Tuesday, September 23, 2008

Motorcyclist & Blogger Evan Tanner goes "Into the Wild", doesn't survive.

"I plan on going so deep into the desert, that any failure of my equipment, could cost me my life." Strangely prophetic words from one of Evan Tanner's last blog posts before he embarked on his fatal motorcycle journey.

Evan Tanner, a man well known in the sport of "Mixed Martial Arts" (MMA) was found dead about 2 miles from his campsite out in the remote desert area of Imperial County California, near the Arizona border.

On September 8 he used his cell phone to text a friend. He apparently had run out of gas while riding his Kawasaki KLR650 and was attempting to hike through the 115 degree desert heat back to his camp. Preliminary reports cite the cause of death was heat related.

Evan's very last post, just 5 days before he died was titled "Into the Desert", suggestive of his probable awareness of the book and subsequent movie titled "Into the Wild" about Chris McCandless. Chris was another young man with a penchant for adventure, going out alone to places well beyond the bounds of human civilization. He too didn't survive.

Was Evan Tanner's death preventable? Certainly. He could have stayed at home and sat on the couch. Tragic story yes, but at least he died doing what he loved most, treasure hunting. And now he rides on the ultimate adventure, out beyond the boundaries of life.

"Treasure doesn't necessarily refer to something material."- Evan Tanner

So, what do you think?

I first heard about this story over at Motorcycles Can Save the World

Evan Tanner's prophetic posts: "Treasure Hunting in the Desert" dated August 16, 2008 and his last post "Into the Desert".

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Baron's Life said...

I don't know Kano,
Seems to me this is a most tragic story.
"At least he died doing what he loves most" possibly yes...But was it worth it? Not in my books. Nothing is worth putting someone's life needlessly at risk

irondad said...

Everyone dies, but not everyone lives. We all make choices. What is the saying?

You pays your money and you takes your chances.

Heinz N Frenchie said...

It is always tragic when a life is lost, especially when we think it could easily have been saved.

Conchscooter said...

My buddy who motorcycles remote New Mexico out of cell phone reach (and who does not have a death wish) carries a gagdet that sends a signal to a stellite with GPS location if he needs help. Personally I'd rather be alive in "almost writhing mass of humanity" in Southern California than dead and desicated in the Mojave desert. Darwin award.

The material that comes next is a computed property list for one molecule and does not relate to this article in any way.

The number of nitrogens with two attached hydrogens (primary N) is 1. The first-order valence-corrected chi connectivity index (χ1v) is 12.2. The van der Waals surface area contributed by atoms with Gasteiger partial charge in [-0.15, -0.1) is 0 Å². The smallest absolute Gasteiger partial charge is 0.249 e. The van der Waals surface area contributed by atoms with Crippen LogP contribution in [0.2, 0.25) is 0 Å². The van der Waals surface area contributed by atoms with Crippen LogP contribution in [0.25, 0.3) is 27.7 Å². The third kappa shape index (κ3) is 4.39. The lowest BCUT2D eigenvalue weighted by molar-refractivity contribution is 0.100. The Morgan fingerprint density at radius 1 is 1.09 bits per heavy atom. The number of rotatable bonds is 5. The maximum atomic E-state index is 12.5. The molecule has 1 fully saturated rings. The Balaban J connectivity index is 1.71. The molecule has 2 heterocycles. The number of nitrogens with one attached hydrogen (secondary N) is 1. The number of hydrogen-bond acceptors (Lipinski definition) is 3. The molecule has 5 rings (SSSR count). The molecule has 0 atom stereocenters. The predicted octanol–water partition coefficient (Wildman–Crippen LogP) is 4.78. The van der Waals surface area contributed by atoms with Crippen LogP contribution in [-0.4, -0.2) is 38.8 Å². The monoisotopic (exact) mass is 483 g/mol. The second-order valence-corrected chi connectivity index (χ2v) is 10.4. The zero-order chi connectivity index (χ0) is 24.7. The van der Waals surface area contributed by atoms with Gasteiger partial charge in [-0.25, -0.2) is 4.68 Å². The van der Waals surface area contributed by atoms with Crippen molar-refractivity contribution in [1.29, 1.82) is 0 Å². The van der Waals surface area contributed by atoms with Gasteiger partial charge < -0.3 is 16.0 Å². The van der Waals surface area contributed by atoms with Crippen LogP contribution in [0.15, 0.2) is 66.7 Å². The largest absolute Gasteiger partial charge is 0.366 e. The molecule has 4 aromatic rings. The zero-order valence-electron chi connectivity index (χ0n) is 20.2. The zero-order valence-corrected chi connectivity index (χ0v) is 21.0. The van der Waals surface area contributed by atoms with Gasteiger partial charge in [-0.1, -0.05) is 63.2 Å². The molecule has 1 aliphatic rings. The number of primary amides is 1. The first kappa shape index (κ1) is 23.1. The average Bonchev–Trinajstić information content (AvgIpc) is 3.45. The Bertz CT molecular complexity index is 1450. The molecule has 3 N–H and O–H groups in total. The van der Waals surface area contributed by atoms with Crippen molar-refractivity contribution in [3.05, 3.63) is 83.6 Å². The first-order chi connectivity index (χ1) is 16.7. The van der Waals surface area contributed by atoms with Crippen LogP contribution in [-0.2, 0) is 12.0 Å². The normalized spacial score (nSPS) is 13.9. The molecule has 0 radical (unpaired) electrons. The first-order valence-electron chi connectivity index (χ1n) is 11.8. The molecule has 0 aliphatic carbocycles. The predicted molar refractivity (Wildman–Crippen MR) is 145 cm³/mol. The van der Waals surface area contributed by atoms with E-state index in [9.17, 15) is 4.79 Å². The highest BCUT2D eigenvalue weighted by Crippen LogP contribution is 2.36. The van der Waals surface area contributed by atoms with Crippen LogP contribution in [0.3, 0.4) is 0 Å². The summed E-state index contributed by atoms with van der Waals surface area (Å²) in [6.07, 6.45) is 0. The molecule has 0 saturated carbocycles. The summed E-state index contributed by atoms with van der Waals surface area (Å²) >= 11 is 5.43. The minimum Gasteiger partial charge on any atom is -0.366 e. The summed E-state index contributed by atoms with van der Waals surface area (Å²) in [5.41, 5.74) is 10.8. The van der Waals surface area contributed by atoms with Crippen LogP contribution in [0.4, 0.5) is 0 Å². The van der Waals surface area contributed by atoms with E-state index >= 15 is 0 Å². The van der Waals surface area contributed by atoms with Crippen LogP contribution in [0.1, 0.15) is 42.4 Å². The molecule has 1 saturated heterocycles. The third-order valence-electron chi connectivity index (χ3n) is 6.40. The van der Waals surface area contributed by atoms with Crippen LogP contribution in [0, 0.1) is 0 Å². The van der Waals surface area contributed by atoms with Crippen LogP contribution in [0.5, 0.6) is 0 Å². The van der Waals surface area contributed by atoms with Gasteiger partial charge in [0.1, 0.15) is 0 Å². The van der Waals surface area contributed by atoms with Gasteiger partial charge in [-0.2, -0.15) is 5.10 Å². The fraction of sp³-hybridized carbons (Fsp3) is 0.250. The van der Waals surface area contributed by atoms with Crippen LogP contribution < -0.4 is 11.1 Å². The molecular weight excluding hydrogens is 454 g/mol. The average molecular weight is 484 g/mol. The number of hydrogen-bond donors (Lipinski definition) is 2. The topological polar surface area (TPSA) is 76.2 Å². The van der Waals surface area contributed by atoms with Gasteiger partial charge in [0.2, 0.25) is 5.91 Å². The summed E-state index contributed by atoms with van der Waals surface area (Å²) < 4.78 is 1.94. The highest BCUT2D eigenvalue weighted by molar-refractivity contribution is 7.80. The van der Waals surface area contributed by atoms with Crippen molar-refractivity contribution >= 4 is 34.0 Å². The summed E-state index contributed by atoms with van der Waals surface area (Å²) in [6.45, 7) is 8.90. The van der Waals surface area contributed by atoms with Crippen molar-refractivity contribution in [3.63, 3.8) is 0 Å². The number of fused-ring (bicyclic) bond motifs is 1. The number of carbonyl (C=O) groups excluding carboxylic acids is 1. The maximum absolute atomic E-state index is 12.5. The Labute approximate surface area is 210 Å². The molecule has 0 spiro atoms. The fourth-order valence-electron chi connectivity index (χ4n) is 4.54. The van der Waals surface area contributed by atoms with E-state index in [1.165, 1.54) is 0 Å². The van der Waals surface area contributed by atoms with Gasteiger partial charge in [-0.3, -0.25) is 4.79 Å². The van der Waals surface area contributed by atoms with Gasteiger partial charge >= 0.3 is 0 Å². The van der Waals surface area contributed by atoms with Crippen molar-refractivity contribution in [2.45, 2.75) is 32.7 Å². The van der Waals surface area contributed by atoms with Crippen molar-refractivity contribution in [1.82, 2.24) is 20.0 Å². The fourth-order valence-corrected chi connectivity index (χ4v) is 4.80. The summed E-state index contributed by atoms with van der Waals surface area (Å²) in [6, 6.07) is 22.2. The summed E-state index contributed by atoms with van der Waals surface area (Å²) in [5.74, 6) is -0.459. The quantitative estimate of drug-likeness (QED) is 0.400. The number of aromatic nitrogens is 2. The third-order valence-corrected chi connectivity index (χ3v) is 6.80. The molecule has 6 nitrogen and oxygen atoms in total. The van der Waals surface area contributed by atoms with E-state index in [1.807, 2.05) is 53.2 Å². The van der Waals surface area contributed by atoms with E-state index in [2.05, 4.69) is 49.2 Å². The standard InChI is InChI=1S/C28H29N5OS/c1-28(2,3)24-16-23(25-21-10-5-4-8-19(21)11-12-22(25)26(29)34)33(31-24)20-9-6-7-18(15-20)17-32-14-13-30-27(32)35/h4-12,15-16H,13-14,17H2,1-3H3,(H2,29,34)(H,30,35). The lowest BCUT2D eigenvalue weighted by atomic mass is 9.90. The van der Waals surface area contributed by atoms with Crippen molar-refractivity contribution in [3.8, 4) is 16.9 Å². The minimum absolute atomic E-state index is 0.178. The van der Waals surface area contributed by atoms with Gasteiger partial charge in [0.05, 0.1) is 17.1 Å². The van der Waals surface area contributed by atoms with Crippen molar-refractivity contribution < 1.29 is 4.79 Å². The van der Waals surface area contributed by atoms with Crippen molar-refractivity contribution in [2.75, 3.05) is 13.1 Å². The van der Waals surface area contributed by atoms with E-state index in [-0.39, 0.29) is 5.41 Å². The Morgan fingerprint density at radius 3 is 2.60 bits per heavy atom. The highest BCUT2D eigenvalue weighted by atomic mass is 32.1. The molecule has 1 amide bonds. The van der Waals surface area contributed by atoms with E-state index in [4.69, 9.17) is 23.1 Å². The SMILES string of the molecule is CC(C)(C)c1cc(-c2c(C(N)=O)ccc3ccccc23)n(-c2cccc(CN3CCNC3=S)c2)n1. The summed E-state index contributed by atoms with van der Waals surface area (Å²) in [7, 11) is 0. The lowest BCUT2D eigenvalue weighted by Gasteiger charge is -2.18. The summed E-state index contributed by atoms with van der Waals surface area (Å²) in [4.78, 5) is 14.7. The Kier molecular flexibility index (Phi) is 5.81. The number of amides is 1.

Kano said...

baron's life -We all take calculated risks every day. Some things are riskier than others. His choice of risk was a little beyond what most of us would take but humanity needs people like that, people willing to go above and beyoned what the average joe would do. For some the risk pays off big time, for others the risk doesn't work out so well.

irondad -Yep, when I read his blog entries it seemed that his ride wasn't any kind of foolhardy spur of the moment idea. It appeared to be well thought out and planned. But there's no getting around it once in awhile things just don't work out as planned. S**T happens.

heinz & frenchie -Tragic indeed. Evan seemed like a very interesting person, so young and so much ahead of him. Everyone has their time though I guess and his time was up.

conchscooter -The gadget sounds like the way to go for those extreme minded individuals who love to push the envelope. Evan described himself as an "adventurer" and a "minimalist". He probably could have afforded the GPS locating device but may have opted out on that option.

Motorcycle Philosophy said...

Sounds fishy. Tanner says he's taking this trip seriously, studying all about survival, in an attempt to find himself. What happens, the guy runs out of gas and dies. How could a motorcyclist miscalculate his gas on such a dangerous outing? Maybe he never intended to come back?

Kano said...

motorcycle philosophy -Yep, I don't know, that's what makes his story such an interesting one. The mystery of his motivations make for good subject material. Maybe someone will write a book or make a movie, that would be interesting. I've heard 2 different things about the out of gas situation he was in. One is that he was trying to walk out of the area and the other is he was trying to walk back to his camp. Maybe he had more gas back at his camp, which was a few miles away from where he died. -Maybe he did have a bit of a death wish though and was tempting fate. His occupation of a fighter shows that he was certainly no stranger to tempting the fates.

FLHX_Dave said...

"A man has got to know his own limitations" Well, at least he put himself to the test. I'm not sure what to think. Kicking ass will not help you against mother nature. She does what she wants to. Disrespect her and she will slap you down.

Strange enough I fully understand his desire to do what he did and why. I guess if you plan on surviving you need a plan to survive.